Monday, May 3, 2010

Building a Successful Wellness Practice, part 1

I have traveled the highways and biways of the Midwest for going on 17 years as a consultant to wellness practices. I have met all kinds of practitioners, some successful at what they do, and some still hoping to be. By virtue of my nature, I'm an observer of people, and in these 17 years I have observed some commonalities of practitioners who are the most successful at what they do. So beginning with this and the next few posts, I will discuss some of those common denominators.

I was inspired to address this topic because as I was listening to the monthly audio CD from Success Magazine (good investment for any business person, by the way), I was struck by one point that was brought out, that difficult economic times often birth some of the most successful business endeavors. In fact, several Fortune 500 companies were birthed during the Great Depression, and are still going strong today. So while the mainstream media and talk at the workplace breakroom may focus on the doom-and-gloom of challenging economic times, the fact is, the movers and shakers actually tend to do BETTER when times are tough for everyone else. I guess it's all a mindset.

Also, along those same lines, and specific to caregivers, economic prognosticator Paul Zane Pilzer's book, The Wellness Revolution, predicts that the next TRILLION dollar industry will be in the field of wellness. SO YOU ARE IN THE RIGHT PLACE AT THE RIGHT TIME, but knowing how to cash in on that trend is a different story altogether.

So for my first post on Building a Successful Wellness Practice, I want to focus on the importance of Practicing What You Preach.

I've called on more "wellness" practitioners who I care to count who are not living the very principles they preach to their patients. So let me ask you a question. Would you go to a marriage counselor who has been divorced three times? Would you go to a financial advisor who is currently in bankruptcy? You get my point. Ghandi said, "Be the change you want to see in the world." If you are carrying a few extra pounds that you know is related to poor eating habits and lack of exercise, then only you can do something about that. And it's important that you be the picture of health if you are to be the kind of practitioner who inspires and motivates others to get healthier themselves.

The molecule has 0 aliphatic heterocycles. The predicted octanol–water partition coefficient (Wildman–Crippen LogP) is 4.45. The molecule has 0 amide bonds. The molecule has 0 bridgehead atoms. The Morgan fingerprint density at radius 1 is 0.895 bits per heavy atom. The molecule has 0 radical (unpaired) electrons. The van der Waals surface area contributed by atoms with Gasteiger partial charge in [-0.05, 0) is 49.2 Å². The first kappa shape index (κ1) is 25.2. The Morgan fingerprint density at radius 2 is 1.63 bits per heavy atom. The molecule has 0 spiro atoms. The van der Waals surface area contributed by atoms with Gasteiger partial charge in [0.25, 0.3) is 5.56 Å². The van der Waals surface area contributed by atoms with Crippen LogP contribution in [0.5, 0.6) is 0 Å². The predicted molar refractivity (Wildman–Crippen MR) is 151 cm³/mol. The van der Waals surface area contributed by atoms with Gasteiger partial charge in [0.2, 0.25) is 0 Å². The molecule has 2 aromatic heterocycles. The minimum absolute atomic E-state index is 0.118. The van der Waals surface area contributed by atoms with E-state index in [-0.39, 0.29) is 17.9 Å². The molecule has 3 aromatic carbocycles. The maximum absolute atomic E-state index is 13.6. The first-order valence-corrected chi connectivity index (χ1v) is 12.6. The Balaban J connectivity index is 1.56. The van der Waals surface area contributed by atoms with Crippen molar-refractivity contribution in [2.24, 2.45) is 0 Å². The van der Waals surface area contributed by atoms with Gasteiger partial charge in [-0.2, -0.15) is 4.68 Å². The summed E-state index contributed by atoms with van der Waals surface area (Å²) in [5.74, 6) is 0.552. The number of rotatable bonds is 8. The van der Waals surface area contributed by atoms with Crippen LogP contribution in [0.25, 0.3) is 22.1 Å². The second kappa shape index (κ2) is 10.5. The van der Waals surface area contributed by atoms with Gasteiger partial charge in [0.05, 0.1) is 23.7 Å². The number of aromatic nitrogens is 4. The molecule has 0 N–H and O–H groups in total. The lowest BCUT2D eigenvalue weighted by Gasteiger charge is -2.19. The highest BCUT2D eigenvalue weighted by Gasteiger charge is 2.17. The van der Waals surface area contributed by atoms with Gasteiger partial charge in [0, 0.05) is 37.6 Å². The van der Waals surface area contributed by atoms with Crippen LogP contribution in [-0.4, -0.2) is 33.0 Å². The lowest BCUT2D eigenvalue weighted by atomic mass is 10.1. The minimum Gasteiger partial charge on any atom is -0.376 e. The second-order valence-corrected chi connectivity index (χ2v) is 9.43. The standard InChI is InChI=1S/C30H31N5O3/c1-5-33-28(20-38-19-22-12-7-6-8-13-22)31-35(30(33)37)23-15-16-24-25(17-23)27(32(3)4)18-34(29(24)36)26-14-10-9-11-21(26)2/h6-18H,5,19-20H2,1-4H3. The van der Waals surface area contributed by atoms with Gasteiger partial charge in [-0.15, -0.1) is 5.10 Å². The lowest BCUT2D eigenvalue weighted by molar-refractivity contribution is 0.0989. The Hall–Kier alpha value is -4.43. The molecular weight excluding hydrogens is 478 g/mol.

Do you prod people to take their supplements but you are not consistent in taking them yourself? Do you try to coach people on eating healthier but you make poor daily choices? Do you attempt to motivate people to exercise but haven't seen a gym in months or years? As the saying goes, actions speak louder than words. As a Christian missionary once told a young understudy, "Preach the gospel everywhere you go, and if necessary, use words." In other words, mere talking will have little impact if people cannot see the reality of your message being lived out in your own life.

For the most part with very few exceptions, I have observed that the most successful wellness practitioners are themselves pictures of health. They tend to be fit. They eat right all the time, not just some of the time. They take the time to be well-groomed and care about their appearance. I didn't say that they are necessarily magazine cover material, but they take the time to make the best of what God has given them to work with. In other words, they aren't sloppy-looking. They also have a working knowledge of good lifestyle habits including effective exercise, food choices, and supplement regimes, and practice those principles in their own lives and the lives of their family members. In a nutshell, it's a LIFESTYLE that they themselves practice.

And it shows. You can tell a wellness practitioner who is living the lifestyle just by looking around in the waiting room. You can tell that he or she is passionate about wellness, because the magazines reflect that passion, the waiting room displays reflect it, and sometimes even the staff reflects it.

So in closing this post, one way you might consider getting inspired, equipped, and educated to not only bone up on implementing health and wellness in your clinic, but also in your personal life, is with the First Line Therapy certification course. This is a 4-day course designed to equip you to manage patients with body composition, cardiovascular, and blood sugar issues, which make up probably 80% or more of your patient base. Most practitioners who attend the First Line Therapy course come away newly inspired and energized about the importance of health and wellness in their practices, but also in their personal lives. And it's not just a motivational course, but one that equips doctors to help patients make the necessary changes to be all that they can be, and assists them in the implementation process and business side of a wellness clinic as well. You can find out more about First Line Therapy here: click here

Stay tuned for more common denominators of successful wellness practices in more posts to come.